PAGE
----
As the sysadmin for a school, there just isn’t much need for the scalability provided for by containers. Our internal web site runs on a single VM, and the short downtimes required for system updates and upgrades are not a problem, especially if I plan them for the weekends. On the flip side, having something that we can use to spin up web services quickly isn’t a bad idea, so, over the last few months, I’ve been experimenting with Kubernetes.

My main goal was to get something running that was easy to set up and Just Works™. Well, my experience setting up Kubernetes was anything but easy, but, now that it’s up, it does seem to just work. My main problem was that I wanted to use my three oVirt nodes (running CentOS 7) as both Kubernetes nodes and masters, which meant the tutorials took a bit of finessing to get working.

I mostly followed this guide for the initial setup, and then this guide, but I did run into a few problems that I’d like to document. The first was that my containers were inaccessible on their cluster IP range, the primary symptom being that the kube-dashboard service couldn’t connect to the kubernetes service. It turned out that I, rather stupidly, forgot to start kube-proxy, which does all the iptables magic to direct traffic to the correct destination.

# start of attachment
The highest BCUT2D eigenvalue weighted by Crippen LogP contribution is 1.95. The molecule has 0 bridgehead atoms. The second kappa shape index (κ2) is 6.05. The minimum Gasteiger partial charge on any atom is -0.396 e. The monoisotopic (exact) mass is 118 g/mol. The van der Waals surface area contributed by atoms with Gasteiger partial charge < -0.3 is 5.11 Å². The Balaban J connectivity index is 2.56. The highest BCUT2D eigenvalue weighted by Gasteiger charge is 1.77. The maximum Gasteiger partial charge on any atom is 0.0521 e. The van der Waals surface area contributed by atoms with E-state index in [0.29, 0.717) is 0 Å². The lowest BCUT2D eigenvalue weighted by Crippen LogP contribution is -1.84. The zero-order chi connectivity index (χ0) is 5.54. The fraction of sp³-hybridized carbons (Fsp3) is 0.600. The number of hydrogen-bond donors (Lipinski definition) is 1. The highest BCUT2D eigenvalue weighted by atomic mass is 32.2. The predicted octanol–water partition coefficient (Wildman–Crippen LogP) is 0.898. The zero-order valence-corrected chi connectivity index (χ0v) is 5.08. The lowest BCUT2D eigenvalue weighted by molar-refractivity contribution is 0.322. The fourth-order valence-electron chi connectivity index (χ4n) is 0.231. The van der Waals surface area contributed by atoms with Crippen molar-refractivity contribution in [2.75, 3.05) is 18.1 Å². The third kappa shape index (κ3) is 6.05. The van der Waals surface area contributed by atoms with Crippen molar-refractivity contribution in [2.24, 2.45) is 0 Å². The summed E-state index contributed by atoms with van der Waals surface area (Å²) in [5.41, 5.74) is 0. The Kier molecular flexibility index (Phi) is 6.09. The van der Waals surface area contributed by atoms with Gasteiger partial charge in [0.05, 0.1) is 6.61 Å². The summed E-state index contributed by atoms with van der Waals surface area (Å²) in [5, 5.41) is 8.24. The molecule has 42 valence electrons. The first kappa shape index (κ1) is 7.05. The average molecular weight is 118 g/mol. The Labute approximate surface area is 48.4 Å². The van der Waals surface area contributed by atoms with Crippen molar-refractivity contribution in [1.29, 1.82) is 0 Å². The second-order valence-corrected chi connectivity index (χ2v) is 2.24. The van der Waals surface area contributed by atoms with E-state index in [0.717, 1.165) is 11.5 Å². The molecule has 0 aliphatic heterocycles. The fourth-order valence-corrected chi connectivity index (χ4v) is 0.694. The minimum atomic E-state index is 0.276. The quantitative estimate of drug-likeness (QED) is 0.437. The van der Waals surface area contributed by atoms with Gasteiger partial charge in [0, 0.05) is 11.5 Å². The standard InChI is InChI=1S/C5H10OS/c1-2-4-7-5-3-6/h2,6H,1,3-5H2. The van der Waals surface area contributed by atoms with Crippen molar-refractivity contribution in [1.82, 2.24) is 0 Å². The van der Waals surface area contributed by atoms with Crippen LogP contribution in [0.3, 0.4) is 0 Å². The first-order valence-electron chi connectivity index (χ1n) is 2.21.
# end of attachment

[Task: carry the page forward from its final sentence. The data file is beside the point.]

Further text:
The second problem I ran into was that I couldn’t get pretty graphs in kube-dashboard because the heapster service wouldn’t start because I hadn’t set up the cluster DNS service, kube-dns. To be fair, the instructions for doing so are pretty unclear. In the end, I downloaded skydns-rc.yaml.sed and skydns-svc.yaml.sed, and replaced $DNS_DOMAIN and $DNS_SERVER_IP with the values I wanted to use.

The final problem I ran into is that I’m using our school’s local Certificate Authority for all the certificates we use, and I’ve had to keep on adding new subject alternative names to the server cert and then regenerate it. At the moment, it’s got the following:
DNS:kubernetes.example.com
DNS:node01.example.com
DNS:node02.example.com
DNS:node03.example.com
DNS:localhost
DNS:localhost.localdomain
DNS:kubernetes.default.svc.local
# Where I replaced $DNS_DOMAIN with “local”
DNS:kubernetes.local
DNS:kubernetes.default
IP Address:127.0.0.1
IP Address:172.30.0.1
# Where our cluster IP range is 172.30.0.0/16

I suspect I could now get rid of some of those hostnames/addresses, and I’m not even sure if this method is best practice, but at least it’s all working.

So I’m at the point now where I need to see if I can setup our MikroTik router as a load balancer and then see if I can get our web based marking system, LESSON, moved over to a container with multiple replicas. Hurrah for redundancy!

Broken Wagon Wheel by Kevin Casper is in the public domain / used under a CC0 license

Scratch group projects – 2017

Scratch

Scratch

It’s January, so it must be time for this year’s Scratch projects from my grade 10 students. We’re moving on to python, but I’ve posted their projects at http://scratch.lesbg.com Feel free to play them and rate them. This is a first attempt for students, so do please be gentle on the ratings.

One of my personal favorites is Gravity Clash, which is strangely addicting, given how simple it is.